Sunday, November 24, 2013

A piece of heaven

Somehow, someway, it was a lovely moment. A bunch of caring and thoughtful lads made my afternoon all so wonderful today. And that’s what got me writing this blog post now. 
They were seven, out in an open ground, playing together. They merrily tussled and tangled, making spontaneous laughter, like little chipmunks. And I could see smoke coming out from their mouths. That’s how cold it’s in Thimphu.

I sat in one corner and watched them. The way they play, tangle and converse reminded me of what was my childhood. I wanted to relive it, my childhood. Instantaneously, I joined them.

In no time at all, we became good friends. As the deep chill breeze stirred the bushes nearby, we kept on playing different games. Rope Swing in the beginning. Later on, seesaw. And finally a soccer game.
While playing the games, with these lads, sometimes I too acted like a kid. I became defiant. Fighting. And when we turned a little sour, we disagreed, becoming slightly bitter. However, these lads taught me that even if you become an adult (30s in my case), there’s still child-like nature in you. 

After our playtime, we talked intently, huddled together. I asked them about their dreams and ambitions. And it’s simply wonderful to enjoy the joy of sharing jokes and laughter with our future teacher, dasho, engineer and footballer. No one wanted to become writer, by the way.    

I bought them some snacks. “Thank you, Acho!” they expressed gratitude to me, grateful smile on their faces. In actuality, what I gave them was so little, yet for them, it meant lots.

Finally, we took a photo together. I kneeled down, hugged them. And quite shockingly, I felt their arms clasped my neck and back and they pulled me tight. It buoyed me. That is a piece of heaven for me.
I departed from them; however, I promised them that I will return next weekend. And as I walked back home I found myself hoping, Let their wishes be fulfilled.

Monday, November 18, 2013

Going nuts

I couldn’t write anything for the last ten days. Even to do serious thinking and write for a minute would give me a strong headache. The reason was that I caught fever. On top of that, headache added on. However, guys, I am alright now. And I start here blogging again with the pictures of nuts, fruits, grains (I don’t know) that I took this autumn. They are lovely, aren’t they?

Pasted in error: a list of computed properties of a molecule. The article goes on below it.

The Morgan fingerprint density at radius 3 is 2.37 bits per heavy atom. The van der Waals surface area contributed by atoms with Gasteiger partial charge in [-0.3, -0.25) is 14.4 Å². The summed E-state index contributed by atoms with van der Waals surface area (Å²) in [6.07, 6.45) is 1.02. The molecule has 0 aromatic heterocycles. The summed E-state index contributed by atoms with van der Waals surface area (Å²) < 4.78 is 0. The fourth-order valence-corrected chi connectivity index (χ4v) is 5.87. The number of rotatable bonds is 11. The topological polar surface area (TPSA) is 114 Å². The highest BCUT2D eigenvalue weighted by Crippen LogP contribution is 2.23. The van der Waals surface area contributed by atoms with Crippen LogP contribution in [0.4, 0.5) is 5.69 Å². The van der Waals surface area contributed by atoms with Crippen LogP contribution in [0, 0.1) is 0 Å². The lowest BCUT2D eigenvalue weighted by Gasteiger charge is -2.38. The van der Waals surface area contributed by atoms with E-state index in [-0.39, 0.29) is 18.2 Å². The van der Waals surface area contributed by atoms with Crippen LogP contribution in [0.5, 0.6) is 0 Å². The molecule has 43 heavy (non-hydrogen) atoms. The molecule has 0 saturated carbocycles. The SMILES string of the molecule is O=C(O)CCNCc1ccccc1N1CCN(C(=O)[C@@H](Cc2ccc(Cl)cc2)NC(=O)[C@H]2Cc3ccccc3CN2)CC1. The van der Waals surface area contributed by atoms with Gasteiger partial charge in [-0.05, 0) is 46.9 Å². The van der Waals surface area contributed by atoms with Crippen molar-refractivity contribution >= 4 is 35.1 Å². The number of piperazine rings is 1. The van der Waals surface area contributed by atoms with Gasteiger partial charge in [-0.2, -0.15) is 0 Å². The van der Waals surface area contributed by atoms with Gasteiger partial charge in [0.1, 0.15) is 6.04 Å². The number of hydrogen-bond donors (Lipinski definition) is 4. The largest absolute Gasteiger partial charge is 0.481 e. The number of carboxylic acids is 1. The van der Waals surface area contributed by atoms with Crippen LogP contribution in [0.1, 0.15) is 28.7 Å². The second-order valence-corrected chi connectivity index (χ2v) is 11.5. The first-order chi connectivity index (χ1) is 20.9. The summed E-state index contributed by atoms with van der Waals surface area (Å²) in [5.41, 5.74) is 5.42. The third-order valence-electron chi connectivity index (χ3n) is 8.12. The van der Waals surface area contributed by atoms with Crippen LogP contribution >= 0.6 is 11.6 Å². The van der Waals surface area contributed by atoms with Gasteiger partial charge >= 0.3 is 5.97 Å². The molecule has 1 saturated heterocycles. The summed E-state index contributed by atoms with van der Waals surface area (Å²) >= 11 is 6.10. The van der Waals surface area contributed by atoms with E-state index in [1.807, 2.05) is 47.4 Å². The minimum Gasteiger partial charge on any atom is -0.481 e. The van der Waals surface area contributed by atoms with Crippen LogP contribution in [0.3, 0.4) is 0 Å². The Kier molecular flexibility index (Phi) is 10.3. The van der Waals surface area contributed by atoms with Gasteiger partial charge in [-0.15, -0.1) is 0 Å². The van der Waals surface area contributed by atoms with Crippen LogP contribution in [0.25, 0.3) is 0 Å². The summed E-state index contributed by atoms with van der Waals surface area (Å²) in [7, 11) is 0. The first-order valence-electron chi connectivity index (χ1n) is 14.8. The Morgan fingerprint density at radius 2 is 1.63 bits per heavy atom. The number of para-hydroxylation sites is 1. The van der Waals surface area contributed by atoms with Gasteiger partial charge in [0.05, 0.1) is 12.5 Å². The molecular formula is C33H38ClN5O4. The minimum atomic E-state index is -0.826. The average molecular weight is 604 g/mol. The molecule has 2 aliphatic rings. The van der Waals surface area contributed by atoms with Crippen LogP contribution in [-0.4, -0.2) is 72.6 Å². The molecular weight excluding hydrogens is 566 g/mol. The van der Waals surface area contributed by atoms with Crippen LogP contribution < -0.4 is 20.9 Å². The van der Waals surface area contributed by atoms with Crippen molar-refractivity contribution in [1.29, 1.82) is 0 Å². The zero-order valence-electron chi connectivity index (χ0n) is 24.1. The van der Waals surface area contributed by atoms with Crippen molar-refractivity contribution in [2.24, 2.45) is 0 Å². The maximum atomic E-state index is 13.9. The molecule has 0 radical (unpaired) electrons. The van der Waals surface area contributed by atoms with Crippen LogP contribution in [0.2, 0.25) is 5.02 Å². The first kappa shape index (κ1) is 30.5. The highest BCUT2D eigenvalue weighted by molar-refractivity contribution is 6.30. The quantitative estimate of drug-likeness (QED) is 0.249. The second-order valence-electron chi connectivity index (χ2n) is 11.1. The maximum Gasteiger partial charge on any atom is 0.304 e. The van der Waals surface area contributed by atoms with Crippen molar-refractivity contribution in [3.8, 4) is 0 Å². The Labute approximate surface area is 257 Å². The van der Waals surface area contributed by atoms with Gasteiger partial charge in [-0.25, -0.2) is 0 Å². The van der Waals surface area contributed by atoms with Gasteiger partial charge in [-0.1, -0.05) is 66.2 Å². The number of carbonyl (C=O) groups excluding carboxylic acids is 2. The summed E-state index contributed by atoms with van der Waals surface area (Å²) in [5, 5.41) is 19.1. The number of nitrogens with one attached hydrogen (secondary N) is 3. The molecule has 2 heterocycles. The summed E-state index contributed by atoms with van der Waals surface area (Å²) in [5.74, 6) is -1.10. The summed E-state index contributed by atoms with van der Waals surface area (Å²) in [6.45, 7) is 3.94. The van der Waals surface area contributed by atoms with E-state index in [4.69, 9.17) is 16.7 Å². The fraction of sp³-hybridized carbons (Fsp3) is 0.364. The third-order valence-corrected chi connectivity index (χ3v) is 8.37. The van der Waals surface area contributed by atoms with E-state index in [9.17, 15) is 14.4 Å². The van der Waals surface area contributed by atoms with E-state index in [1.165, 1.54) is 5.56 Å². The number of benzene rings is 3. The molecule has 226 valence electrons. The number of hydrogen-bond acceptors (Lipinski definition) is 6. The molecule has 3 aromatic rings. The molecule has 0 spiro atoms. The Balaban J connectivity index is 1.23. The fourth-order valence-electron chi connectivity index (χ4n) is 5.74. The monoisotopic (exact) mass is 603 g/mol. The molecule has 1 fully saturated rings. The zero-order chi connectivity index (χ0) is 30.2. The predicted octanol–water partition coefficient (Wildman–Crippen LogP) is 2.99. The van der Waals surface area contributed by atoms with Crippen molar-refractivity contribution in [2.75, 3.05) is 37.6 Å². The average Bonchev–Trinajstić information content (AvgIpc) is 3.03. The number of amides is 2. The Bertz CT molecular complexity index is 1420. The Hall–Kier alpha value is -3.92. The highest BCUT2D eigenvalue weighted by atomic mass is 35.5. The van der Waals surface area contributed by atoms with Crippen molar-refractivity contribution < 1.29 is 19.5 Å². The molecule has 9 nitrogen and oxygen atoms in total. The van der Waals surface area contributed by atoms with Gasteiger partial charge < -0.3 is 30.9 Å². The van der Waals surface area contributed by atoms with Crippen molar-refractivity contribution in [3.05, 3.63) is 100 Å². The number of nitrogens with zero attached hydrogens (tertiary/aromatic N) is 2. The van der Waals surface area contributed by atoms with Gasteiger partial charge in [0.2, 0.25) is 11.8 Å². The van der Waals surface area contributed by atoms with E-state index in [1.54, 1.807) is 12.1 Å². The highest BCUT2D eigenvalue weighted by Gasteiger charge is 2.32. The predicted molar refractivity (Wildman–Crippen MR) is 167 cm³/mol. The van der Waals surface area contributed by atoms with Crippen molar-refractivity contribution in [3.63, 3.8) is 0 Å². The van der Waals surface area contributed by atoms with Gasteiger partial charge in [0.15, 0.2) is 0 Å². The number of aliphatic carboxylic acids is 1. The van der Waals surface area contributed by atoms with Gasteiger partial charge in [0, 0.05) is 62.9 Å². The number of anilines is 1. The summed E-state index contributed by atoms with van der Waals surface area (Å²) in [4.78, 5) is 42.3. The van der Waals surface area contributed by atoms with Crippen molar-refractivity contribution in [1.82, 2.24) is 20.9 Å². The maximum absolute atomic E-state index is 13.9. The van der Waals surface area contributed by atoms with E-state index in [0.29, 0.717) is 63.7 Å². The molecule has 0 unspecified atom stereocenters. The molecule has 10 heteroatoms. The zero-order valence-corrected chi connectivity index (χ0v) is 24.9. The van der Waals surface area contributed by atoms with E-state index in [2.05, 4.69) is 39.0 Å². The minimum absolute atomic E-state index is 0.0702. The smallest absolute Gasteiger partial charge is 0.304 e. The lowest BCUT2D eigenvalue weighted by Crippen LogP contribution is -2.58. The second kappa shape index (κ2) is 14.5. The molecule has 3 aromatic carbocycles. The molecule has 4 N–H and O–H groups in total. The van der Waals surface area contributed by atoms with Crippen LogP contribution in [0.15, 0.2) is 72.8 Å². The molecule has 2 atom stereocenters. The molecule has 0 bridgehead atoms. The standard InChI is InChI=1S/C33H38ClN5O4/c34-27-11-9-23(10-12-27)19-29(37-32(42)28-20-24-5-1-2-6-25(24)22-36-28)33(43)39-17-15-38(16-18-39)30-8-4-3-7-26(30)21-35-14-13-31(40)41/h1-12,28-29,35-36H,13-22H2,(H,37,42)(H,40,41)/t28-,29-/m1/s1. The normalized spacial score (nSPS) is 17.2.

Saturday, November 9, 2013


This afternoon, I just broke into a restricted VIP area in Thimphu. The reason was simple – to take pictures inside that area. Coz I couldn’t stop myself from taking the pictures of those beautiful roads, apple orchards and maples in it.

So I jumped over the gate, run-rounded and took countless shots. Eh, I was scared of dogs, so I remained all vigilant. If dogs come, I would climb on this tree, I prepared myself, looking at a low tree.

But it was the policeman, oh god. He summoned me and interrogated why I got in the area. I gave him my statement and showed him the pictures I took in my camera.

“From next time, lopoen, don’t enter this area. It is restricted place,” the policeman cautioned me. I came out of there, saying, “Laso la, laso la.”

However, I was lucky that he didn’t ask me to delete the pictures. So here I offer you the pictures. 

Wednesday, November 6, 2013

A gift of time, a gift of hope

He offered me a wooden stool next to his bed. I dragged it gently, and sat on it. As usual, Jigme Pelden was lying down on his bed in his room.

“I just finished my prayer,” he started the conversation, with a bright smile. Meanwhile, he folded his prayer beads and pushed it under his pillow.

The room was warm, heated with electric heaters. Four other elderly patients also shared the room. And in this room of the Patients Guest House of JDWNR Hospital, Jigme Pelden has been staying for the past two years. Always lying on the bed, and taking medications.